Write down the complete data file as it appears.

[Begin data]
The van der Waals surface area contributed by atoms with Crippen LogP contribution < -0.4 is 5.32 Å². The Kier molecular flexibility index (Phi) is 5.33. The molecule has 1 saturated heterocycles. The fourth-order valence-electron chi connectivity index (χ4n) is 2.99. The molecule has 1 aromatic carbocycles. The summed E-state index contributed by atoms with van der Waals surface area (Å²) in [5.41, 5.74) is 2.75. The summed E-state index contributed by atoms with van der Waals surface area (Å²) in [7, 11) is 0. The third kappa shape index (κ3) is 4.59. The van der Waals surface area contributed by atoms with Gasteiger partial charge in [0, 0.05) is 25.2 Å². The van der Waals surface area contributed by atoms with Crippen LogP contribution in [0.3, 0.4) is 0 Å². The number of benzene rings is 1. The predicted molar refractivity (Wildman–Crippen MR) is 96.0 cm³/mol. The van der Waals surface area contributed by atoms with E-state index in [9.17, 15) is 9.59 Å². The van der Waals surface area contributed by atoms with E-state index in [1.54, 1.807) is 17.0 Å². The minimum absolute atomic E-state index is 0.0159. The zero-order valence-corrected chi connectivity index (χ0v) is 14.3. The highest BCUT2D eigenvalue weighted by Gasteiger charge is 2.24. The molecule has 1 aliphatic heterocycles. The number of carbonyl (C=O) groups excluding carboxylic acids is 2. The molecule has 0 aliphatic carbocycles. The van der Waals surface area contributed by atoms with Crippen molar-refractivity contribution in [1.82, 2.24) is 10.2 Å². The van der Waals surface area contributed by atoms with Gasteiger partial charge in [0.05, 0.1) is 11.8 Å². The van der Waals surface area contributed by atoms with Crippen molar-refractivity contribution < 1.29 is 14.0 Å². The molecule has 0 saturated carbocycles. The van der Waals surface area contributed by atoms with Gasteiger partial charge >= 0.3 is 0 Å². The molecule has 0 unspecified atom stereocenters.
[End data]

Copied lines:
The van der Waals surface area contributed by atoms with Crippen LogP contribution < -0.4 is 5.32 Å². The Kier molecular flexibility index (Phi) is 5.33. The molecule has 1 saturated heterocycles. The fourth-order valence-electron chi connectivity index (χ4n) is 2.99. The molecule has 1 aromatic carbocycles. The summed E-state index contributed by atoms with van der Waals surface area (Å²) in [5.41, 5.74) is 2.75. The summed E-state index contributed by atoms with van der Waals surface area (Å²) in [7, 11) is 0. The third kappa shape index (κ3) is 4.59. The van der Waals surface area contributed by atoms with Gasteiger partial charge in [0, 0.05) is 25.2 Å². The van der Waals surface area contributed by atoms with Crippen LogP contribution in [0.3, 0.4) is 0 Å². The number of benzene rings is 1. The predicted molar refractivity (Wildman–Crippen MR) is 96.0 cm³/mol. The van der Waals surface area contributed by atoms with E-state index in [9.17, 15) is 9.59 Å². The van der Waals surface area contributed by atoms with E-state index in [1.54, 1.807) is 17.0 Å². The minimum absolute atomic E-state index is 0.0159. The zero-order valence-corrected chi connectivity index (χ0v) is 14.3. The highest BCUT2D eigenvalue weighted by Gasteiger charge is 2.24. The molecule has 1 aliphatic heterocycles. The number of carbonyl (C=O) groups excluding carboxylic acids is 2. The molecule has 0 aliphatic carbocycles. The van der Waals surface area contributed by atoms with Crippen molar-refractivity contribution in [1.82, 2.24) is 10.2 Å². The van der Waals surface area contributed by atoms with Gasteiger partial charge in [0.05, 0.1) is 11.8 Å². The van der Waals surface area contributed by atoms with Crippen molar-refractivity contribution < 1.29 is 14.0 Å². The molecule has 0 saturated carbocycles. The van der Waals surface area contributed by atoms with Gasteiger partial charge >= 0.3 is 0 Å². The molecule has 0 unspecified atom stereocenters.